Cnet investigated some computer wise tales, myths, conventional wisdom, or whatever else you want to call it. The one I take the most issue with is the 15-second rule. They asked Geek Squad, and, as a long, long-ago Best Buy employee, the answer they gave to the 15-second rule is, well, what I would expect.
The 15-second rule
I remember it as the 10-second rule, myself. Considering the age of the computers running in my house, I’ve been doing something right.
I guess Geek Squad’s answer about it being easier on hard drives sounds plausible, but the rule also applies to computers that don’t even have hard drives. There are two reasons for it: Clearing memory, and plain old stress.
Think about why you shut down your computer. Often it’s because it’s acting goofy. So you shut down to clear the memory and start over from scratch. Well, the memory doesn’t necessarily always zero immediately. I observed this myself in grade school, when bored kids used to cycle the power on Commodore Plus/4s (remember those?) as quickly as they could. The Plus/4 didn’t initialize its video memory right away, so you got random garbage on the screen when you first powered it up. If you cycled the power quickly, you saw some of the bytes went to random state, while others did not.
Theoretically, now that we’re (almost) all running operating systems with protected memory space, and initializing memory to a known state is a common security practice in modern software, that’s less important now.
So, what about stress? Think about rapidly cycling power on a light bulb. Do that enough times and the filament burns out due to the stress. The electrical traces in a computer chip are far, far smaller than the filament in a light bulb.
So, yeah. Follow the 15-second rule. Best practices change, but the laws of physics do not.
And keyboard cleaning…
Yes indeed, cleaning keyboards (of the wired variety) with water is an old trick. The article is incorrect about using soap and hot water. The only reputable Commodore repair shop in the St. Louis area in the 1980s did exactly that, and it worked every time. The trick is to make sure you rinse it thoroughly, and dry it thoroughly. Heat and soap aren’t necessary, but they can help.
Now, would I bother? It depends on the keyboard. I’ve done it with my IBM Model Ms, as they’re no longer in production, they don’t turn up every day, and they cost $100 and up when they were new. I’m less likely to bother with a $7 keyboard, since everyone’s always trying to give me one of those anyway. Everyone has too many of them.
Is turning off your computer bad for it?
This has always been controversial, and the controversy rages harder now than perhaps it ever has. All I know is what I’ve seen. Computers in the server room fail, but rarely. They’re usually obsolete before the hardware starts failing. And most failures are disk crashes, and when you have hundreds of them, a few are going to go out every year. When I did desktop support, the departments that left their computers on all the time had fewer hardware failures than the departments that shut theirs down. Physics doesn’t change.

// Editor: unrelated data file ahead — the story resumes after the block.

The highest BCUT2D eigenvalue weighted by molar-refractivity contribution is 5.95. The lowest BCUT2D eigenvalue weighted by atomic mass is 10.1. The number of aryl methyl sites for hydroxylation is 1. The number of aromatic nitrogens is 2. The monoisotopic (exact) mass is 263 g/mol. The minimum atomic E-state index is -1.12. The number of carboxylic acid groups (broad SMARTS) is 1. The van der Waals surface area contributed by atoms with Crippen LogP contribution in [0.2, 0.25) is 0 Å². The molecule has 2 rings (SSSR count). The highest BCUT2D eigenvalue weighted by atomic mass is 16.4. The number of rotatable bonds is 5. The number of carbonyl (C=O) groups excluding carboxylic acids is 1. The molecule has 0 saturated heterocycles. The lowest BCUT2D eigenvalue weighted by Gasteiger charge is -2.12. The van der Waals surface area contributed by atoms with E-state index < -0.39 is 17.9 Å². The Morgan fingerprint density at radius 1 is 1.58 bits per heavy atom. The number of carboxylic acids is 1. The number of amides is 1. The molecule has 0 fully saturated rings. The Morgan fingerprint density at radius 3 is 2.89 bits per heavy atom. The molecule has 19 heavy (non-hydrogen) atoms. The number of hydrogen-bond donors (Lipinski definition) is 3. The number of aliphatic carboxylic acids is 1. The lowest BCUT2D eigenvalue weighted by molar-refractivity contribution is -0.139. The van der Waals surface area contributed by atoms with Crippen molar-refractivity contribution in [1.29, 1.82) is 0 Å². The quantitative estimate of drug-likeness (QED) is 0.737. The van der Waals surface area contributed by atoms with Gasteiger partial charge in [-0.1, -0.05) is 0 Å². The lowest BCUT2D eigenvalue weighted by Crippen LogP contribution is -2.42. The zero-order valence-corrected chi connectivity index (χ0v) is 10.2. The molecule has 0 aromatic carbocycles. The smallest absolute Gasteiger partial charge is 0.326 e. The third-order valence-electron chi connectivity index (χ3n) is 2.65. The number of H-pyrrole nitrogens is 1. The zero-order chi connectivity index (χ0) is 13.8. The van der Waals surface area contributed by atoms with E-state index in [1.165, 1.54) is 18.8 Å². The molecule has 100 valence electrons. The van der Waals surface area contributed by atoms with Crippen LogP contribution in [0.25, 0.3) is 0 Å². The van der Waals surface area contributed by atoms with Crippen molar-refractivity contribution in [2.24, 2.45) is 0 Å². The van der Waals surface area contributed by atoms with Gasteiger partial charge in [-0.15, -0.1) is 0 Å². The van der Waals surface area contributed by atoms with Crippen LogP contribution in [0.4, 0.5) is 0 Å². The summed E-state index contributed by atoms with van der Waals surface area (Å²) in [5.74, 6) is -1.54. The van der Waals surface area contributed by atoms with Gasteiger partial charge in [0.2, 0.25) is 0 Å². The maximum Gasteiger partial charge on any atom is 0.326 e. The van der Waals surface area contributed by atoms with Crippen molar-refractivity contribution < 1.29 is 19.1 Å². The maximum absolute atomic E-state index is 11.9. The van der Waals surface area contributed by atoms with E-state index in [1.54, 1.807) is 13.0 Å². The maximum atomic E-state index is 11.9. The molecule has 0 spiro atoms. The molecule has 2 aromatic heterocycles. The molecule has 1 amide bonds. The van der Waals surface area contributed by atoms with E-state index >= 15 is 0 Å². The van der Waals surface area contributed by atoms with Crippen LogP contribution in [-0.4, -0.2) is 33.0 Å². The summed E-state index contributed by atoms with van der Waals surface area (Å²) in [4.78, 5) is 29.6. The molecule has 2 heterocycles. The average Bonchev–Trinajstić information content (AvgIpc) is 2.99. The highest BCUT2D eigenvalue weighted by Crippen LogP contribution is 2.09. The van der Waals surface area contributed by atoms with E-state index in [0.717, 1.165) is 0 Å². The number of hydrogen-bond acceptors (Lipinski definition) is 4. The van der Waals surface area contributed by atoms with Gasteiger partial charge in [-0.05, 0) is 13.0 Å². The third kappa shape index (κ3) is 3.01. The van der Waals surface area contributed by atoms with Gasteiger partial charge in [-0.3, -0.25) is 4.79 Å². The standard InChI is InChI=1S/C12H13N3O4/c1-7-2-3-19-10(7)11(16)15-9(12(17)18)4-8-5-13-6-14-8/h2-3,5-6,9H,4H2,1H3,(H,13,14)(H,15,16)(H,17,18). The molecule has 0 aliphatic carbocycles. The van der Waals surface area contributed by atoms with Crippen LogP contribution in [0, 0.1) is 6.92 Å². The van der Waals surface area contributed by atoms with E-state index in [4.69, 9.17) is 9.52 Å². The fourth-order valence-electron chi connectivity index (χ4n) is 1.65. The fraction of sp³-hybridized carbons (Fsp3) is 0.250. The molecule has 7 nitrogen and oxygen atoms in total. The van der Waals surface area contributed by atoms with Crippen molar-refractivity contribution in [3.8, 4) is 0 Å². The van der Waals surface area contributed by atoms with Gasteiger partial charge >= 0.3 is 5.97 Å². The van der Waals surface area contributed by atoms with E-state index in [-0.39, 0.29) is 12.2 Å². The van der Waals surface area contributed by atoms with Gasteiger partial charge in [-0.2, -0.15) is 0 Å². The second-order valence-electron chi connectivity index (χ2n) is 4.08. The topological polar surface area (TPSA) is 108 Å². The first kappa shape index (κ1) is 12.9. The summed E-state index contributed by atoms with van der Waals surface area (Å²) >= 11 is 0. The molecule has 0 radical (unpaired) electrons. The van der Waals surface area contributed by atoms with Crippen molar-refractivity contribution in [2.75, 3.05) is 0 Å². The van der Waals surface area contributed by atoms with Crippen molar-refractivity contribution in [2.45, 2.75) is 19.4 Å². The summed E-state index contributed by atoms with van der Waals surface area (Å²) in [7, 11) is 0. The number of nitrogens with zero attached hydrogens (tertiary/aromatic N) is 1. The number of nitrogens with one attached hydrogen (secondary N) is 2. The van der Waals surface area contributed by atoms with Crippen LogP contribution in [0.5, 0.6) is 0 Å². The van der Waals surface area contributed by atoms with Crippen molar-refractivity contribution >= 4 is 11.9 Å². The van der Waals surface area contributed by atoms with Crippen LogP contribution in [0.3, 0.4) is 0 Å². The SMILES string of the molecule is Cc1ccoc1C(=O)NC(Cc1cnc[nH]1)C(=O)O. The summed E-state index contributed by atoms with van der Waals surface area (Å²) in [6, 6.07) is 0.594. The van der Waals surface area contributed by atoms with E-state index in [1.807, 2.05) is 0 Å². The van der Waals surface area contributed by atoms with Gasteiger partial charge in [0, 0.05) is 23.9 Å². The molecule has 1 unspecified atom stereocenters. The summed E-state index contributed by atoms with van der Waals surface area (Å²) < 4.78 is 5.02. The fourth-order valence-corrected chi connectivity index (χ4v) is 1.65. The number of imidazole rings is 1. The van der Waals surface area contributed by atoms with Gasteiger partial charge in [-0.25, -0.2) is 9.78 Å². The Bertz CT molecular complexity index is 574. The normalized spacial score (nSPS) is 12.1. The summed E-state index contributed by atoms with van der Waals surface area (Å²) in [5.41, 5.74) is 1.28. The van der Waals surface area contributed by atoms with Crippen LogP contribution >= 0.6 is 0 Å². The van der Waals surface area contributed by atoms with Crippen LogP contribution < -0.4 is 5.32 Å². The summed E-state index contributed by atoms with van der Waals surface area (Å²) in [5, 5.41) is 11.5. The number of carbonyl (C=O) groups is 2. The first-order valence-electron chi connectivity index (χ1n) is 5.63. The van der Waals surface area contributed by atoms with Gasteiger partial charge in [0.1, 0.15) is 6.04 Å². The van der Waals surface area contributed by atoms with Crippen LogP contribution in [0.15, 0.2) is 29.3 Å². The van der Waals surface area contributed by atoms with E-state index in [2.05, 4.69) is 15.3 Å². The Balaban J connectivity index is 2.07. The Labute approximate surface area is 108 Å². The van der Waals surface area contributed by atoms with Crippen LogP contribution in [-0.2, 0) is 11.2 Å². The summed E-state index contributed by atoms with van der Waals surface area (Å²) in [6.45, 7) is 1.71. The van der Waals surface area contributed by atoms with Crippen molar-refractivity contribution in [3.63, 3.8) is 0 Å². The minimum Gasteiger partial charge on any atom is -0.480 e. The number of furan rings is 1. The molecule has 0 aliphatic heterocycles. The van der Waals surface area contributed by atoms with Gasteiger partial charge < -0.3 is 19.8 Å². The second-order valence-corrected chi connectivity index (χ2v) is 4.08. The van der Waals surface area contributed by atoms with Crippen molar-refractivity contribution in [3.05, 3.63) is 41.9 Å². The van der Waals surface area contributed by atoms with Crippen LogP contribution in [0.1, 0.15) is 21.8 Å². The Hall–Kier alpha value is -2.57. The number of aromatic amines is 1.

The question is what costs more: the electricity to run the computers, or the downtime and replacement hardware. The difference today is that computers are much cheaper than they ever have been, electricity is more expensive, and today’s computers use a lot more of it than yesterday’s computers did. There was a time when a whole computer used 60-100 watts; today it’s not unheard of for a computer to use 10 times that.
If electricity is the problem, then solve it right. Shutting the machines down at night is only part of it. The majority of office work is word processing, spreadsheets, and e-mail. Low-power Atom CPUs are more than capable of that work. A modern answer to IBM’s failed PS/2E computer, featuring something along the lines of an quad-core Intel J-series CPU, and a 128 or 256 GB SSD would knock that usage back down to, or even under, the 60-watt range. Current chipsets will even take 16 GB of RAM. The trouble is, none of the major builders of business-class PCs is marketing anything like that.
Like the 15-second rule, leaving PCs on reduces stress and increases their life expectancy.
Deleting data for good
Deleting data off a hard drive is difficult–that’s part of what got Oliver North in trouble–but it can be done, and you don’t have to resort to using a drill. Use Darik’s Boot and Nuke (www.dban.org).
Is Darik’s Boot and Nuke guaranteed to completely obliterate everything? No. Is drilling 12 holes in the drive? Actually, no. The best you can do is make it so difficult and expensive to recover the data that it’s not worth it. I’d rather do it with a piece of software that overwrites the drive with random data multiple times than with a power tool. Just fire it up and walk away. The effort involved is minimal, and the chances of injury are even less so. Here are some other hard drive destruction tips if you need them.